There I was, entering the office of the Customer Service manager (we'll call her Maria because, well, that's her name) at a new client when a framed picture on her wall caught my eye. It read: DID YOU JUST CALL MY BABY...UGLY?
It reminded me of the Seinfeld episode where the gang learned that it's one thing to think the baby is ugly, and quite another to blurt it out in horror in front of the parents. Amused, I asked Maria for the backstory. She told me about a time when her department was taking some heat for things they were doing (or not doing) and she felt like she was constantly having to defend them. She shared her frustration with her team, and they presented her with the framed sentiment as a gift.
At Reveal, I've heard the same phrase used to describe what we do as a company. Our business is to educate on Supply Chain and SAP best practices, and typically what our clients are already in the habit of doing does not fall into that category. If it did, we wouldn't be there. This puts us in the position of breaking the bad news to the followers - sometimes the inventors - of the not-the-best practices, and firmly but gently guiding them to ["gasp!"] change. And I often fear that my feedback will be perceived as calling someone's baby ugly.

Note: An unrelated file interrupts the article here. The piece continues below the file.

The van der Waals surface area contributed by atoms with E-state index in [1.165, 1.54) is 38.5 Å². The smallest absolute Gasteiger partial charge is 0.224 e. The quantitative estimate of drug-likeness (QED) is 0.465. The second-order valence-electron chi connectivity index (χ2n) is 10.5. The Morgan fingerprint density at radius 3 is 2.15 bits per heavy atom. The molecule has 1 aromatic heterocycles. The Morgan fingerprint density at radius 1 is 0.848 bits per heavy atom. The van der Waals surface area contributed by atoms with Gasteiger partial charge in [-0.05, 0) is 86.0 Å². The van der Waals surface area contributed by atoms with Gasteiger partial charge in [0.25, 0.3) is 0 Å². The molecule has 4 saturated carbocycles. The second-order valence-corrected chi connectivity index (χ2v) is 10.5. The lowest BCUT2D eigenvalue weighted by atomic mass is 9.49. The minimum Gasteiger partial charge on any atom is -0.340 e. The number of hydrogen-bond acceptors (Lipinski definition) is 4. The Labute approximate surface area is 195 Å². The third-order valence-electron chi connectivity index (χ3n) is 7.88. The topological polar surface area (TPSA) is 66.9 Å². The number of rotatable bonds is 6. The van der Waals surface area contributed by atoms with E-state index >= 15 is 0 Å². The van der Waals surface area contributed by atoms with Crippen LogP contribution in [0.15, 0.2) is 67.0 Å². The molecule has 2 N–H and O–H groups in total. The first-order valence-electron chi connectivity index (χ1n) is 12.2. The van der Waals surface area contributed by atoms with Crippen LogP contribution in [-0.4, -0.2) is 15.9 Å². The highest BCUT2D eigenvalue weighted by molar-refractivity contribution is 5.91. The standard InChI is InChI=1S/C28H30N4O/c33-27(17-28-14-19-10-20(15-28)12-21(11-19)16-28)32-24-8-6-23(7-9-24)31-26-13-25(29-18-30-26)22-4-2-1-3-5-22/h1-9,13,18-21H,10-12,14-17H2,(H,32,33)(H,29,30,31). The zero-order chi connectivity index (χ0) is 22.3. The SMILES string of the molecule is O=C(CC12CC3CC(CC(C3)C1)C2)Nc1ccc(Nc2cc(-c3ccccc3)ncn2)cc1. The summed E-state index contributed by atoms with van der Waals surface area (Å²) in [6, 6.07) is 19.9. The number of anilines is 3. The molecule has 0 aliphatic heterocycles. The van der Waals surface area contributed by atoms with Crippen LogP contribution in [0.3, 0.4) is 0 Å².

What Does 'Change' Entail?
“What kind of change?” you ask. (You did - I heard you.) For starters, use the system and loose the spreadsheets. Many of those files are old news the second they're saved. Get the data into the system. It's an integrated system after all - let's integrate! Make a list of the pain points and be willing to look at what’s really behind them. And get back to basics by using SAP as it's intended. Challenge the "creative" solutions (hint: any transaction or report that starts with a Z). And if standard SAP doesn't support the business process, re-evaluate the business process. When was the last time it was really looked at, anyway?
Getting back to that framed print on the wall, while making some recommendations during my initial meeting with Maria, I found myself occasionally pointing over to the frame as I was making a point, hoping it would lend some levity to the discussion while acknowledging that I'm sensitive to the nature of it. And I make it a habit of using this awareness to keep it all on a very conscious, respectful level. After all, it does no good to shame or belittle the very people I'm trying to help. And I truly do want to help.